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Rev Richard Coles: Brexiteers and Remainers alike could learn from the life of Jesus

“Now is the time to come together,” said Theresa May at the despatch box on 29 March. But how? Britain is more divided than I have ever known it, if my Facebook feed, lively with debate, is anything to go by. As I look at it, I keep hearing that mysterious sound in Act II of The Cherry Orchard, of something turning and twisting and tightening to breaking point. At first, I attributed it to tinnitus, the enduring legacy of my pop career, but now I wonder if others hear it, too, in exchanges between Remainers and Leavers – especially those happening in unlikely places and testing untested loyalties.

The Church, particularly the Church of England, with its historic commitment to the via media (“middle way”), has rich experience in seeking to bridge irreconcilable differences. The first Christians were formed by the first Easter into a new community that transcended all other commitments, encompassing the tax collector Matthew, a lackey of the occupying Romans, and Simon the Zealot, an insurrectionist.

Two millennia later, the Church of England, which has a kind of ecclesiastical personality disorder, is obliged to seek breadth. It is a Church of the Reformation that retains its Catholic character, with thrash-metal-loving, wifi-enabled congregations which believe that the world is about six thousand years old next door to congregations singing Renaissance polyphony amid clouds of incense. A church of such conflicting views that can hold together for almost half a millennium should have something to offer the wider divided world.

You might think so, but we are fully occupied holding together our own irreconcilable differences. Here are two examples. After decades of wrangling and compromises extracted like wisdom teeth without anaesthetic, the Church of England voted in 2014 to allow women to be ordained not only as deacons and priests but also as bishops. Trying to explain why the Church found this so hard to a generation that has grown up finding women’s leadership not even noteworthy (let alone controversial) is increasingly difficult, if you found the change necessary. And opposing it is ever less defensible.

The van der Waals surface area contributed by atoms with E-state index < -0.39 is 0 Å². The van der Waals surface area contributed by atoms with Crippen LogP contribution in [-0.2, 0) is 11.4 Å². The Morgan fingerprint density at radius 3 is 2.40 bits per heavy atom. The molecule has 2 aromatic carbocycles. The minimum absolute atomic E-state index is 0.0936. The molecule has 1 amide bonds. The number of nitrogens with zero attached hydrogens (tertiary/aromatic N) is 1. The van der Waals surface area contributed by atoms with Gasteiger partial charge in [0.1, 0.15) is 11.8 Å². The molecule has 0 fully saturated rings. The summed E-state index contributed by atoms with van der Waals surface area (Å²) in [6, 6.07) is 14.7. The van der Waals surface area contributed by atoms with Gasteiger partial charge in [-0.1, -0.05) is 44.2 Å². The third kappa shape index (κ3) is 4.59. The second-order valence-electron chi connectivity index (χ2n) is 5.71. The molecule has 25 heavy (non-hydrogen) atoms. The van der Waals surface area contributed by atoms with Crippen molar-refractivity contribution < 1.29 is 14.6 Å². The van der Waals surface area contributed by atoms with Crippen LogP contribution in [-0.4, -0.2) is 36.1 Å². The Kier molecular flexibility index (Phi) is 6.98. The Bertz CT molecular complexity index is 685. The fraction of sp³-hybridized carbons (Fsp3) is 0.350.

Philip North, widely acknowledged as a fine priest and bishop, was nominated to be the next bishop of Sheffield, a post with a special responsibility for all of the priests in the diocese – including women, whose priesthood he finds doubtful because he questions the validity of their ordination. A compromise that ensured the passage of the legislation allowing women to become bishops guaranteed the “mutual flourishing” of both sides of the argument. After intense protest against his appointment, Bishop North decided not to accept the nomination. Whatever you make of this, no one would dispute that the promise of “mutual flourishing” was premature.

A recent document pledged just as gushingly to “affirm the place of lesbian and gay people in the life of the Church”, while ruling out any change to the status quo regarding same-sex relationships. It came out of a process in which those of us who are working towards a change engaged with those who cannot countenance it, in the hope of finding some sort of compromise that would, we hoped, allow at least a move towards greater inclusion. What we got was language that said one thing and action that said another. The General Synod responded by declining to “take note” of the document.

I was not surprised that we failed to make a breakthrough in the Church’s position on same-sex relationships, nor was I surprised that the agreement providing for a bishop who does not ordain women to be given charge of a diocese failed. The effort to reconcile the irreconcilable is sometimes more difficult and painful than the compromises achieved in Synod allow.

The most difficult and painful experience I have had of division was at theological college – an enclosed and febrile place where disagreements about the butter knife could suddenly become gladiatorial. Our disagreements were over more fundamental issues, and they grew so intense that I once spent the night in a tent in freezing weather because I could not bear to be under the same roof as some of my brethren (I know that some of them found me no more bearable). At the darkest hour, I sat in the echoing church at evensong as a monk read the New Testament lesson from the second chapter of the Letter to the Ephesians, in which the writer speaks of Jesus Christ reconciling the irreconcilable, making “one new humanity from the two” at the cost of His death on the cross. Something sparked.